The key here is they’re really betting on a cumulative career statistic. So, every sport is going to have a cumulative statistic that kind of aggregates several box score stats to try to represent the relative excellence of a player. In any sport, that’s what they’re betting on. And then prices move, because at any given point in time, that price is the latest projection of that player’s career. That’s kind of how it works, you get in and think this player’s price is too low. I think this player is going to do better than what they’re projecting for their career. And then that player plays and if he starts doing better, the price is going to go up, and vice versa. 

Are there things that happen off the field that affect that price as well?

Well, lots of things can affect what that ultimate career is going to be like, whether they get traded, or who their teammates are, or whether they’re going to have playing time. So, lots of things can determine how a player is going to perform statistically for their career. 

You mentioned instant liquidity. How are you able to provide that to your users?

Folks are going to be making a bet or trade on the career of a player that’s way in the future. You need to make sure that they can always get in and out of their position at all times. They don’t want to have the money tied up, right? But it is extremely hard to do because every trade is made with us. So, our team is basically adjusting prices in real time, based on the latest projection of a player’s career. And as a result, that’s why we need to have this incredible team of data scientists and market makers to do this right.

We’ve seen a lot of these sports betting applications and platforms in the past do well at the start, and then kind of fizzle out. How’s Mojo different?

We have over 50 folks now that are best in class across every area. And then I think it’s a super differentiated product. I don’t think there’s anything else out there like it in sports betting, and I think to win in the space, especially now, you’re going to need to do it with product differentiation. And so that’s our strategy.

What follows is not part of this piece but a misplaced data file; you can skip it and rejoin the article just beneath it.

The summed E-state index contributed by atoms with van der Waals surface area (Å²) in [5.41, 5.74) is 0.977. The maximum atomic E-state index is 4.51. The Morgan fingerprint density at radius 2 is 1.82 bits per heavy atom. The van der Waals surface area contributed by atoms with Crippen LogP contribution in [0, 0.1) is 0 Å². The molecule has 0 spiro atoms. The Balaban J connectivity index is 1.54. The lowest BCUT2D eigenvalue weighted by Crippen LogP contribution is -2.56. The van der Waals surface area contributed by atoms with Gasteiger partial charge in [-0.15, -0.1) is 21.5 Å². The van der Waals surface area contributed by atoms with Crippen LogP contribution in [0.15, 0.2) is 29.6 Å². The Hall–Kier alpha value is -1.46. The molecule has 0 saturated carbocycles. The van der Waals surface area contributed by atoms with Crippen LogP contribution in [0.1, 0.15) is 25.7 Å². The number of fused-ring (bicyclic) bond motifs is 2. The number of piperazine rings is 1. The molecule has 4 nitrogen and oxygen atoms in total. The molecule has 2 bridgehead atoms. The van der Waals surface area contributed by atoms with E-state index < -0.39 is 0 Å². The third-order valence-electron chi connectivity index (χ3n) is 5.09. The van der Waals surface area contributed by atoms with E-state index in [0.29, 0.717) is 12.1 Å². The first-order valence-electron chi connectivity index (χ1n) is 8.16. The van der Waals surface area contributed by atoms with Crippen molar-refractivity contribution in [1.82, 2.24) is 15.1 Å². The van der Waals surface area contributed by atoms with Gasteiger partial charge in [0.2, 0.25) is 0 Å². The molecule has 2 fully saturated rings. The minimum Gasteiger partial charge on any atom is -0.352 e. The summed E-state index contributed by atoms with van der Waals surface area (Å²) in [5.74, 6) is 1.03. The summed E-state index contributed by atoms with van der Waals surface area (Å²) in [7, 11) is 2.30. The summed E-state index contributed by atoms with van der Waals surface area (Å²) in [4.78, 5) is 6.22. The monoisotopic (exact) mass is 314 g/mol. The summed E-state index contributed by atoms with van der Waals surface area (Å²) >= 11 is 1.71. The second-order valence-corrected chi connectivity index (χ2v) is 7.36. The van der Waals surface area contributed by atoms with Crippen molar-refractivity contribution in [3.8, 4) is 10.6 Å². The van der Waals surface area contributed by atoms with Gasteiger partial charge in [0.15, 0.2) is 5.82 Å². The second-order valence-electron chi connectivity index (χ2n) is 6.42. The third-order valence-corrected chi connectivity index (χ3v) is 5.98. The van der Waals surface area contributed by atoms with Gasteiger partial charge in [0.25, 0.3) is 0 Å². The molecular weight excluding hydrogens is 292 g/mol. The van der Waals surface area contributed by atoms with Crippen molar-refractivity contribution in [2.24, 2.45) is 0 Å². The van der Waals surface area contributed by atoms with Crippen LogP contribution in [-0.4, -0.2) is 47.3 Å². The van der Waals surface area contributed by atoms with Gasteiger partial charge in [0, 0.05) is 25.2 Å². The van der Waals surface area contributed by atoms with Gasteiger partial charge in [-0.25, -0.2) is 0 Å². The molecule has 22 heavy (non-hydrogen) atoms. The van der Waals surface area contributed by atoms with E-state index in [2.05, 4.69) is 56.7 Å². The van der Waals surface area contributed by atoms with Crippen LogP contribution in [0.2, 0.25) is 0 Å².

What do you predict in terms of legalization of sports betting?

Ultimately I think we’ll see every state be legal in the next few years, and then there will be a massive, massive market.

Better.com gets even smaller… Just one month after digital mortgage company Better laid off thousands of its employees, the company has initiated a voluntary resignation program for remaining U.S. corporate and product staffers, according to a letter sent to employees yesterday seen by Fortune. The company’s size has been dwindling, and the status of the company’s SPAC merger is in limbo. You can read more about that here.

Paying it back… Sky Mavis, the Vietnam and Singapore-based company that created Axie Infinity, has raised funds to reimburse victims of its major crypto breach, where hackers stole more than $620 million in cryptocurrency in what was the second-largest crypto hack of all time. Sky Mavis raised $150 million in funding led by Binance and was joined by investors including Animoca Brands, a16z, Dialectic, Paradigm and Accel. 

A bootstrapped unicorn… Nord Security, a Lithuania-based internet privacy and security solutions company, has raised its first outside capital ever after 10 years in the business and scaling to 1,700 employees. The company recently raised $100 million in funding in a round led by Novator Ventures that has valued the company at $1.6 billion.

See you tomorrow,

Jackson Fordyce
Email: jackson.fordyce@fortune.com